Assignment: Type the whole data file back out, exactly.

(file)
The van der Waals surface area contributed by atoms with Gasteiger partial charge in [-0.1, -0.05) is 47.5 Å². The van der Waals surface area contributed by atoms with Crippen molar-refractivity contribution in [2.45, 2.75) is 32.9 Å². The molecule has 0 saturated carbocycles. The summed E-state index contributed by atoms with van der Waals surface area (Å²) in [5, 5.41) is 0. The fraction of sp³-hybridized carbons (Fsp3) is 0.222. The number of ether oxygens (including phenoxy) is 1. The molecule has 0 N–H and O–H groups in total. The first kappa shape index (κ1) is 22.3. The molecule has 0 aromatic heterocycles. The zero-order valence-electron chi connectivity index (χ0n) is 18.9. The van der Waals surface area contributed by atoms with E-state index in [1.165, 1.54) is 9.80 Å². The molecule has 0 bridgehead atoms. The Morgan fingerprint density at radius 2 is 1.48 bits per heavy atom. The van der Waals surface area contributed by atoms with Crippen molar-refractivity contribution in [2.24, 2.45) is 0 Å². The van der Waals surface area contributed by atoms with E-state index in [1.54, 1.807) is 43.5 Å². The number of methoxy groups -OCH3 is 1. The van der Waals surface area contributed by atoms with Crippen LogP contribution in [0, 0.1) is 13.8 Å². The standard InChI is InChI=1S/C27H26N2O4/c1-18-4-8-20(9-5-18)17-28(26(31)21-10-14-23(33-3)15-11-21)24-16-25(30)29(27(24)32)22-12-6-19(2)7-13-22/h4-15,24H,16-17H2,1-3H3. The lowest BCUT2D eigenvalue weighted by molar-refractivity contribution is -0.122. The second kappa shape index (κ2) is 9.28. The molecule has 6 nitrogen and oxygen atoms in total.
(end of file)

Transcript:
The van der Waals surface area contributed by atoms with Gasteiger partial charge in [-0.1, -0.05) is 47.5 Å². The van der Waals surface area contributed by atoms with Crippen molar-refractivity contribution in [2.45, 2.75) is 32.9 Å². The molecule has 0 saturated carbocycles. The summed E-state index contributed by atoms with van der Waals surface area (Å²) in [5, 5.41) is 0. The fraction of sp³-hybridized carbons (Fsp3) is 0.222. The number of ether oxygens (including phenoxy) is 1. The molecule has 0 N–H and O–H groups in total. The first kappa shape index (κ1) is 22.3. The molecule has 0 aromatic heterocycles. The zero-order valence-electron chi connectivity index (χ0n) is 18.9. The van der Waals surface area contributed by atoms with E-state index in [1.165, 1.54) is 9.80 Å². The molecule has 0 bridgehead atoms. The Morgan fingerprint density at radius 2 is 1.48 bits per heavy atom. The van der Waals surface area contributed by atoms with Crippen molar-refractivity contribution in [2.24, 2.45) is 0 Å². The van der Waals surface area contributed by atoms with E-state index in [1.54, 1.807) is 43.5 Å². The number of methoxy groups -OCH3 is 1. The van der Waals surface area contributed by atoms with Crippen LogP contribution in [0, 0.1) is 13.8 Å². The standard InChI is InChI=1S/C27H26N2O4/c1-18-4-8-20(9-5-18)17-28(26(31)21-10-14-23(33-3)15-11-21)24-16-25(30)29(27(24)32)22-12-6-19(2)7-13-22/h4-15,24H,16-17H2,1-3H3. The lowest BCUT2D eigenvalue weighted by molar-refractivity contribution is -0.122. The second kappa shape index (κ2) is 9.28. The molecule has 6 nitrogen and oxygen atoms in total.